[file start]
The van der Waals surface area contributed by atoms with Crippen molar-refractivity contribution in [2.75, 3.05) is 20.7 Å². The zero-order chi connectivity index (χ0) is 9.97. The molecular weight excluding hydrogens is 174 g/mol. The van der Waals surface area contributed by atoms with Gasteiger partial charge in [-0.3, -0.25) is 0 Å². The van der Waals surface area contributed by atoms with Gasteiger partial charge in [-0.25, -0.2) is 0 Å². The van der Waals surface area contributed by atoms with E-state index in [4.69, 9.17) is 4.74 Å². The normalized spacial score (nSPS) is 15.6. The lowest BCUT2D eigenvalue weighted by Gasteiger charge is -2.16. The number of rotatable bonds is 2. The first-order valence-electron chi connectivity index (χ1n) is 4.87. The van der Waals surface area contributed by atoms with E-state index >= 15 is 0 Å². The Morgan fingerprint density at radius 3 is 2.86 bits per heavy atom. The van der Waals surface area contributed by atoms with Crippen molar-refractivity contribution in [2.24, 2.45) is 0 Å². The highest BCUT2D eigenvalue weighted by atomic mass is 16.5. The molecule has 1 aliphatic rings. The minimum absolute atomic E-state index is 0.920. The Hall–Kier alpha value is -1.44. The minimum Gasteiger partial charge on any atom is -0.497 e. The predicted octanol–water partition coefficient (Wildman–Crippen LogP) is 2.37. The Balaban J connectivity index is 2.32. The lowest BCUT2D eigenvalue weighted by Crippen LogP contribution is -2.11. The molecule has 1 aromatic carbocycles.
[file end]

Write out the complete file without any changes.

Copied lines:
The van der Waals surface area contributed by atoms with Crippen molar-refractivity contribution in [2.75, 3.05) is 20.7 Å². The zero-order chi connectivity index (χ0) is 9.97. The molecular weight excluding hydrogens is 174 g/mol. The van der Waals surface area contributed by atoms with Gasteiger partial charge in [-0.3, -0.25) is 0 Å². The van der Waals surface area contributed by atoms with Gasteiger partial charge in [-0.25, -0.2) is 0 Å². The van der Waals surface area contributed by atoms with E-state index in [4.69, 9.17) is 4.74 Å². The normalized spacial score (nSPS) is 15.6. The lowest BCUT2D eigenvalue weighted by Gasteiger charge is -2.16. The number of rotatable bonds is 2. The first-order valence-electron chi connectivity index (χ1n) is 4.87. The van der Waals surface area contributed by atoms with E-state index >= 15 is 0 Å². The Morgan fingerprint density at radius 3 is 2.86 bits per heavy atom. The van der Waals surface area contributed by atoms with Crippen molar-refractivity contribution in [2.24, 2.45) is 0 Å². The highest BCUT2D eigenvalue weighted by atomic mass is 16.5. The molecule has 1 aliphatic rings. The minimum absolute atomic E-state index is 0.920. The Hall–Kier alpha value is -1.44. The minimum Gasteiger partial charge on any atom is -0.497 e. The predicted octanol–water partition coefficient (Wildman–Crippen LogP) is 2.37. The Balaban J connectivity index is 2.32. The lowest BCUT2D eigenvalue weighted by Crippen LogP contribution is -2.11. The molecule has 1 aromatic carbocycles.